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  Seaweek 2005 - Save Our Sharks - Student Info sheet    
Student Information Sheet 6 - The Great White Shark
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The great white shark, Carcharodon carcharias (© Ken Hoppen,

Great white sharks (Carcharodon carcharias) are top order predators that may reach lengths of almost 7 metres.

Where are they found?
Great white sharks have been recorded in temperate and sub-tropical coastal waters almost world wide. They are found in the Atlantic, Pacific, Indian and Southern Oceans and the Mediterranean Sea.

White sharks of all sizes have been recorded from all Australian states except the Northern Territory. In general white sharks are not common, although there are particular areas in Australian waters where encounters are more frequent.


White shark populations may separate according to size, gender and for reproduction. However, the ratio of males to females changes depending on location, season and over time. Juveniles are most commonly encountered in inshore areas, often in the vicinity of open coast beaches. The Great Australian Bight, Victor Harbour to Coorong region ( South Australia), areas off Portland and Ninety Mile Beach ( Victoria), Garie beach to Wattamolla and Port Stephens to Newcastle ( New South Wales) and some areas off southern Queensland appear to be seasonally important for juvenile white sharks. The areas where juveniles are mostly found may represent white shark pupping grounds.

What do they eat?
White sharks have few natural predators and do not feed continuously. A large meal (e.g. a seal) may last a medium size shark for as long as a week. They appear to eat different foods as they get larger, with smaller ones (less than 2.7 metres) feeding on a variety of fish, cephalopods and crustaceans. As they increase in size, their diet expands to include marine mammals. They are also scavengers and will feed on the bodies of large dead cetaceans when available. Larger white sharks (greater than 3 metres in length) are frequently found near seal or sea lion colonies in Australia.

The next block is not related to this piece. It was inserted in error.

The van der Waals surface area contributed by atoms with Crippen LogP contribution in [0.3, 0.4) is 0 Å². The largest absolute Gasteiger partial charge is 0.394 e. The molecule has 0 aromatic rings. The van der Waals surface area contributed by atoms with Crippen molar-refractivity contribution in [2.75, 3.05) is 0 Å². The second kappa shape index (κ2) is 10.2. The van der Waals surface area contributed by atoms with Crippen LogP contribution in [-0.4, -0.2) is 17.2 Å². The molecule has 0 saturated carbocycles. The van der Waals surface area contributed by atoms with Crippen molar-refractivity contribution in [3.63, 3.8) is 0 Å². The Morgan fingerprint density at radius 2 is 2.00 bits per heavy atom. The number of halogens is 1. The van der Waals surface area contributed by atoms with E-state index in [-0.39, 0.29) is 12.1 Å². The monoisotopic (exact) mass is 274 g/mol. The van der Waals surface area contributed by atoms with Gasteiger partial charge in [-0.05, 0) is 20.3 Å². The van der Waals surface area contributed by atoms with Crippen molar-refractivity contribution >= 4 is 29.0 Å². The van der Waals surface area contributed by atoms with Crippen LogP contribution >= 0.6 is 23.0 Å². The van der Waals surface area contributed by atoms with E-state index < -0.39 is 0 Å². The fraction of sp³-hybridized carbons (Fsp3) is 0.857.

How do they reproduce?
There is little information on the reproductive cycle of white sharks because examination of mature adult specimens (in particular females) is rare. Adults are large, fairly uncommon and when captured, their size makes preservation and examination difficult. However, it has been established that white sharks display oophagy.

White shark pups are 120–150 cm long and up to 32 kg at birth and litter sizes vary from 2–10. It is not known how long it takes for an embryo to mature, but it may take about 18 months, with females breeding only once every 2–3 years. It is suggested that the birth period occurs between December and June. Nursery areas (pupping grounds) are located in inshore coastal waters.

How big do they grow?
In general white sharks will reach a length of 2 metres in about 3 years; 3 metres in 5–8 years; and 5 metres in 16–23 years. Male white sharks mature at about 3.6m, when they are thought to be at least 10 years old. Females mature at about 4.5 – 5 metres when they are thought to be around 18 years old. The lifespan of these sharks is thought to be more than 30 years.

What kind of environment are they found in?
The white shark is mainly found in continental shelf waters, often occurring close inshore near the surf zone. They can swim long distances. They have been recorded moving about 190 km in 2.5 days at an average speed of 3.2 km/hr, and satellite tracking has confirmed migrations of almost 6000 km in 200 days. However, there have been several reports of individual white sharks revisiting the same place year after year. Sharks in southern Australia have shown a wide range of swimming behaviours including:
  • Regular dives and ascents between the surface and the bottom;
  • Swimming deep at night and in shallow water during the day; and
  • Spending long periods at the surface or at the bottom.
Movements are mainly restricted to shelf and coastal waters in depths down to 100 metres.

Next - Do they migrate?

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